30 November 2004

BAHA’s position on the Foothill bridge

Honorable Mayor and City Council:

The Berkeley Architectural Heritage Association (BAHA) strongly recommends that you vote against granting the University of California an Encroachment Permit for the Foothill pedestrian bridge over Hearst Avenue.

This bridge would cause a substantial detriment to the historic Northside neighborhood. The adverse impact of this major institutional encroachment upon the streetscape cannot be mitigated.

Residents of the area east of La Loma Avenue are complaining that the construction of the Foothill student housing complex in 1988–90 isolated their streets from the rest of the Northside neighborhood, leaving them only two narrow view corridors down Ridge Rd. and Hearst Ave. A bridge across Hearst Ave. would further isolate this area and eliminate one of the remaining view corridors.

Furthermore, the institutional look of the proposed bridge is an unfortunate misfit in a historic residential neighborhood. Daley’s Scenic Park was the first residential tract north of the campus and is home to many City of Berkeley Landmarks, as well as to several structures listed in the National Register of Historic Places.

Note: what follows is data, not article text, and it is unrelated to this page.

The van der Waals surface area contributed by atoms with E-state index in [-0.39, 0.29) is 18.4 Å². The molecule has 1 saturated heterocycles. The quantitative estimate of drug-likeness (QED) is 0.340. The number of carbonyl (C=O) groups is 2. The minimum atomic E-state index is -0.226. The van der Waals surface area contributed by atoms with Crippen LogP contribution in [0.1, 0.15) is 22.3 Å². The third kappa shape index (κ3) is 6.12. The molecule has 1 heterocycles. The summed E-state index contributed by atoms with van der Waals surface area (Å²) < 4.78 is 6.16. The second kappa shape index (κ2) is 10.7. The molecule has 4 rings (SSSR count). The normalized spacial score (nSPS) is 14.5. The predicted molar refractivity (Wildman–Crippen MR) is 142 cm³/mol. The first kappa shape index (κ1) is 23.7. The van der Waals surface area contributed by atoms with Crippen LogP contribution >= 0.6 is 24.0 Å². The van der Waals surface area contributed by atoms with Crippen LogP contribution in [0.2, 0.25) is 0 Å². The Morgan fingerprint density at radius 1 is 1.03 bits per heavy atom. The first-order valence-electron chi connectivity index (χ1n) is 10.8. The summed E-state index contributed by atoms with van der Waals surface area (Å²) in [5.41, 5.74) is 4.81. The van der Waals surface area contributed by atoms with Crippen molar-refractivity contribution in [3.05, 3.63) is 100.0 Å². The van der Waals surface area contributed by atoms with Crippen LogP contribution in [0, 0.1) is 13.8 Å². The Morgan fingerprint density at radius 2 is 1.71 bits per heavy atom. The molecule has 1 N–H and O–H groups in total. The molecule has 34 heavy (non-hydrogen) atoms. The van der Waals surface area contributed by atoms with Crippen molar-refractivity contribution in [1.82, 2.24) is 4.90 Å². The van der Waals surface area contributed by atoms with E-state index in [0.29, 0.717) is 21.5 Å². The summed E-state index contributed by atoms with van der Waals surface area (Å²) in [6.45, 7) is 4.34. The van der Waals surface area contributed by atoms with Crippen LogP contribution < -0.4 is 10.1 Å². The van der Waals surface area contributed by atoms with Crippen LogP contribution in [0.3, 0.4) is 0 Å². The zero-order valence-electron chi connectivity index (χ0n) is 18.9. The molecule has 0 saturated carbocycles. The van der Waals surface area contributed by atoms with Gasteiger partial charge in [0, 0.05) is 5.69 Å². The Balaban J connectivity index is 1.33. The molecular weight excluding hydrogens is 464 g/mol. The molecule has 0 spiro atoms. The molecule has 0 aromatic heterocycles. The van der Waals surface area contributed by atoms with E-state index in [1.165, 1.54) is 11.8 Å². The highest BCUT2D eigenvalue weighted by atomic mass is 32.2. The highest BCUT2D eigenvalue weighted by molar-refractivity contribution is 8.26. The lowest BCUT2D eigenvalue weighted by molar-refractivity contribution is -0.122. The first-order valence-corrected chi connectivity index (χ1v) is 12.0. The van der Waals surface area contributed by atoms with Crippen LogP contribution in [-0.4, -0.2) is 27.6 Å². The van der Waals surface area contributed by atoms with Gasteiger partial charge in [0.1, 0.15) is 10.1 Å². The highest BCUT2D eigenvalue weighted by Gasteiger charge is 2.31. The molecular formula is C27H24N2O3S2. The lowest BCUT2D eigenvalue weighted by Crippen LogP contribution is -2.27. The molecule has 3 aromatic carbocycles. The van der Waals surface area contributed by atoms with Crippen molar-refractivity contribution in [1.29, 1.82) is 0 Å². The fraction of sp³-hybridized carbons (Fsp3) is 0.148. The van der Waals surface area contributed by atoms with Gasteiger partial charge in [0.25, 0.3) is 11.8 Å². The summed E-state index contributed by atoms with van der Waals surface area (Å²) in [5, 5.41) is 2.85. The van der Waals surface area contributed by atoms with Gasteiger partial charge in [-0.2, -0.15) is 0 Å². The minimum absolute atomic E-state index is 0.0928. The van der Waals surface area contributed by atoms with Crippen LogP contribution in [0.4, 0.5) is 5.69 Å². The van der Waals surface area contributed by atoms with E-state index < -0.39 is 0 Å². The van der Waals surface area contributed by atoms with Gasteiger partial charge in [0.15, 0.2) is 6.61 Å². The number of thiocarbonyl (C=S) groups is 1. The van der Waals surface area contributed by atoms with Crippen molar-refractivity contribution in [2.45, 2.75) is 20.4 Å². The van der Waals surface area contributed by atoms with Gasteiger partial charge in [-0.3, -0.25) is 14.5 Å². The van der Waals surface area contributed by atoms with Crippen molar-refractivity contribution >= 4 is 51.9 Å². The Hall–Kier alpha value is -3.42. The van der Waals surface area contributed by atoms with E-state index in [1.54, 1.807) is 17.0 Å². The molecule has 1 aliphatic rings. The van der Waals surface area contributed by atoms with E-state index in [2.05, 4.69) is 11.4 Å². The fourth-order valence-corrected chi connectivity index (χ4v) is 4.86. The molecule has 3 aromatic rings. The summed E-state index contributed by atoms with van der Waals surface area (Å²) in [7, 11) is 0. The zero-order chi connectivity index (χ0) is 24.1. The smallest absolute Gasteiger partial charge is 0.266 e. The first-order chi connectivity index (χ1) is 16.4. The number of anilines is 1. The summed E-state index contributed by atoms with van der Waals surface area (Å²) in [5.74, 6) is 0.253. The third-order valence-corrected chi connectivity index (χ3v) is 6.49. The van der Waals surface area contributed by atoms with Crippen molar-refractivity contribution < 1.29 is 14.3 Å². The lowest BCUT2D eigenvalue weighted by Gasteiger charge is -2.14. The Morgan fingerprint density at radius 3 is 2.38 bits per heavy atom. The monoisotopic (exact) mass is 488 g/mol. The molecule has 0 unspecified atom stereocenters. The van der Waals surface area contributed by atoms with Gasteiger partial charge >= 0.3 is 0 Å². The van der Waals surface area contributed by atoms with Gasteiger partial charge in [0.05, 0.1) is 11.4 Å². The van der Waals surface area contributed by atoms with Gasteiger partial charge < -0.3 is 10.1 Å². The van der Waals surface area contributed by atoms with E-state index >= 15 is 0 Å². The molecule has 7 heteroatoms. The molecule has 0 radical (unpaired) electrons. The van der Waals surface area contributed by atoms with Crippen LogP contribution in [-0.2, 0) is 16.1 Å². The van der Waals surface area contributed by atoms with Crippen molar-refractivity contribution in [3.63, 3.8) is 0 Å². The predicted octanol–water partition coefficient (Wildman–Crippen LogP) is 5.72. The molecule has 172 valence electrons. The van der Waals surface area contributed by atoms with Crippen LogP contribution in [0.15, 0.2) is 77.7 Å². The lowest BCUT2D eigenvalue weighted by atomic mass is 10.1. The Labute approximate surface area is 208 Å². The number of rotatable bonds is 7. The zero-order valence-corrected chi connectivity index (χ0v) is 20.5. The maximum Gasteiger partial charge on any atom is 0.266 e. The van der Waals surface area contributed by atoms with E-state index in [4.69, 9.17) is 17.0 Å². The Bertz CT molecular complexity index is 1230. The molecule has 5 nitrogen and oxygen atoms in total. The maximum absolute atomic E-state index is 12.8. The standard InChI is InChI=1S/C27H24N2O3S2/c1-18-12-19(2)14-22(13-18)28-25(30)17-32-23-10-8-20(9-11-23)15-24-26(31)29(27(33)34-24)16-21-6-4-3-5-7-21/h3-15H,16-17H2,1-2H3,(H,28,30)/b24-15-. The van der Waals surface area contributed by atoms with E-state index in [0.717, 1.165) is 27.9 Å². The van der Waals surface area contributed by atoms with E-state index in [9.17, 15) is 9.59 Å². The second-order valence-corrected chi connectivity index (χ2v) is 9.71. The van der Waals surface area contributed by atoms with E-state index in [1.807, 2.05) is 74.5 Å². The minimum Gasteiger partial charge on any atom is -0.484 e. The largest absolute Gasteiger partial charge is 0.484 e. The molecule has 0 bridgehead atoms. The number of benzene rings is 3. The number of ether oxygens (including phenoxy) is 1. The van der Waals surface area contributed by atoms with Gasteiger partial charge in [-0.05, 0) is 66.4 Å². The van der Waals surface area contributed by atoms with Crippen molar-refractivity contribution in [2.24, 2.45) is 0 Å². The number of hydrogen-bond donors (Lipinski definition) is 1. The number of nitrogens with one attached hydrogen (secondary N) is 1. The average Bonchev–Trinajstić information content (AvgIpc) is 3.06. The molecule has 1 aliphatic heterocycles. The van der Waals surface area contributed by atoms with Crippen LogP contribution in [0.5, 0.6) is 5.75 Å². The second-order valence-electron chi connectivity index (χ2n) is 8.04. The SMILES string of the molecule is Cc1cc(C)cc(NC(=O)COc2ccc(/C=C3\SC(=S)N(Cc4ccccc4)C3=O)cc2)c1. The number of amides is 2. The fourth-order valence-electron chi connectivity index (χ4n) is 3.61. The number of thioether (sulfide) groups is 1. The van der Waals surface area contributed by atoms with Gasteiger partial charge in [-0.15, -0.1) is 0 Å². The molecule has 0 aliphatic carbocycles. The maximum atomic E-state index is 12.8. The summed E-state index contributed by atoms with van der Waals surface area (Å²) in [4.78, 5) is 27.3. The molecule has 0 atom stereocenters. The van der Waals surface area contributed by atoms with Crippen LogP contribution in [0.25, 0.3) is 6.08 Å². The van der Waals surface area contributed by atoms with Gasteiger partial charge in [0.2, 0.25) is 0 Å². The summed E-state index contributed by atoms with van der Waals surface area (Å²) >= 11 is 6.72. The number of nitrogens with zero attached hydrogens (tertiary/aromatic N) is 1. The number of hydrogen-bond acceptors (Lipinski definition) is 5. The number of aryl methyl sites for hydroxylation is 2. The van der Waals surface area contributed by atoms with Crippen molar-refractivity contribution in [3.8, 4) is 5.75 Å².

At 2717 Hearst Ave., located directly behind the proposed Foothill bridge, is the Phi Delta Theta Chapter House (John Reid, Jr., 1914), #83001172 in the National Register of Historic Places (listed in 1983) and City of Berkeley Landmark #59 (designated in May 1982). This historic structure has been surrounded, trivialized, and overshadowed by the Foothill complex. A bridge will render it invisible from any point to the west.

The Highland Place and Ridge Rd. blocks facing the Foothill complex are where Bernard Maybeck built five of his early brown-shingle houses in the 1890s. All five structures survived the 1923 fire, but only two (the Charles Keeler House and Studio, both City of Berkeley Landmarks) managed to survive insensitive development. Let’s not compound the errors of the past with a fresh one.

While disabled access is very important, even U.C. planners concede that the Foothill bridge will not solve the mobility problems of the disabled, who would still face serious challenges crossing Gayley Road on their way to the campus and to city streets below.

As the Daily Californian pointed out in its editorial against the bridge, U.C. has sufficient handicapped-accessible units in existing dormitories on the Southside. Moreover, in the new Southside dormitories currently being completed, all the units are either handicapped-accessible or convertible within 24 hours. The twelve accessible units in the La Loma block of the Foothill complex can be easily made up for in other dormitories.

Both the Design Review Committee and the Landmarks Preservation Commission found the proposed bridge inappropriate and its design unacceptable. Their findings were summarized in the report of the Public Works Commission, which recommends that you vote against granting an Encroachment Permit for the Foothill bridge. Please take the time to read the Commission’s findings and vote accordingly.


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